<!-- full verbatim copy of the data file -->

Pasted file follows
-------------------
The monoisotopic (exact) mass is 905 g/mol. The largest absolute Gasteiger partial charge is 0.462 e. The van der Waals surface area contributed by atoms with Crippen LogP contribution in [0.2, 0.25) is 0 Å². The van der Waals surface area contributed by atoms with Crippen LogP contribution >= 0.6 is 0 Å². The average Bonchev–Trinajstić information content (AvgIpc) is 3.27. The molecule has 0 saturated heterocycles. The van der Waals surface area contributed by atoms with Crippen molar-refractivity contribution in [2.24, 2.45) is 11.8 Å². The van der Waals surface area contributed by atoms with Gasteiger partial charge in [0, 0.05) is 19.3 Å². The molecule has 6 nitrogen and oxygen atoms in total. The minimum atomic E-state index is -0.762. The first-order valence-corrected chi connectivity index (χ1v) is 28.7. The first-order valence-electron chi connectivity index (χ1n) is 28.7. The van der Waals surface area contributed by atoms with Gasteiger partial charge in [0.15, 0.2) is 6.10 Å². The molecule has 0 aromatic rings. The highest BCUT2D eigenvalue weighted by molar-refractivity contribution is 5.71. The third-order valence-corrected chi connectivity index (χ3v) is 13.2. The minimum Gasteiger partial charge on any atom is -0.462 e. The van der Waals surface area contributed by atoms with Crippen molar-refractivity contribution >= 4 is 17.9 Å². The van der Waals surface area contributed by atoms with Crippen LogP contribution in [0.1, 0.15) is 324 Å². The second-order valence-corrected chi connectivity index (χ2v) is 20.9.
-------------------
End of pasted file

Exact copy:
The monoisotopic (exact) mass is 905 g/mol. The largest absolute Gasteiger partial charge is 0.462 e. The van der Waals surface area contributed by atoms with Crippen LogP contribution in [0.2, 0.25) is 0 Å². The van der Waals surface area contributed by atoms with Crippen LogP contribution >= 0.6 is 0 Å². The average Bonchev–Trinajstić information content (AvgIpc) is 3.27. The molecule has 0 saturated heterocycles. The van der Waals surface area contributed by atoms with Crippen molar-refractivity contribution in [2.24, 2.45) is 11.8 Å². The van der Waals surface area contributed by atoms with Gasteiger partial charge in [0, 0.05) is 19.3 Å². The molecule has 6 nitrogen and oxygen atoms in total. The minimum atomic E-state index is -0.762. The first-order valence-corrected chi connectivity index (χ1v) is 28.7. The first-order valence-electron chi connectivity index (χ1n) is 28.7. The van der Waals surface area contributed by atoms with Gasteiger partial charge in [0.15, 0.2) is 6.10 Å². The molecule has 0 aromatic rings. The highest BCUT2D eigenvalue weighted by molar-refractivity contribution is 5.71. The third-order valence-corrected chi connectivity index (χ3v) is 13.2. The minimum Gasteiger partial charge on any atom is -0.462 e. The van der Waals surface area contributed by atoms with Crippen molar-refractivity contribution >= 4 is 17.9 Å². The van der Waals surface area contributed by atoms with Crippen LogP contribution in [0.1, 0.15) is 324 Å². The second-order valence-corrected chi connectivity index (χ2v) is 20.9.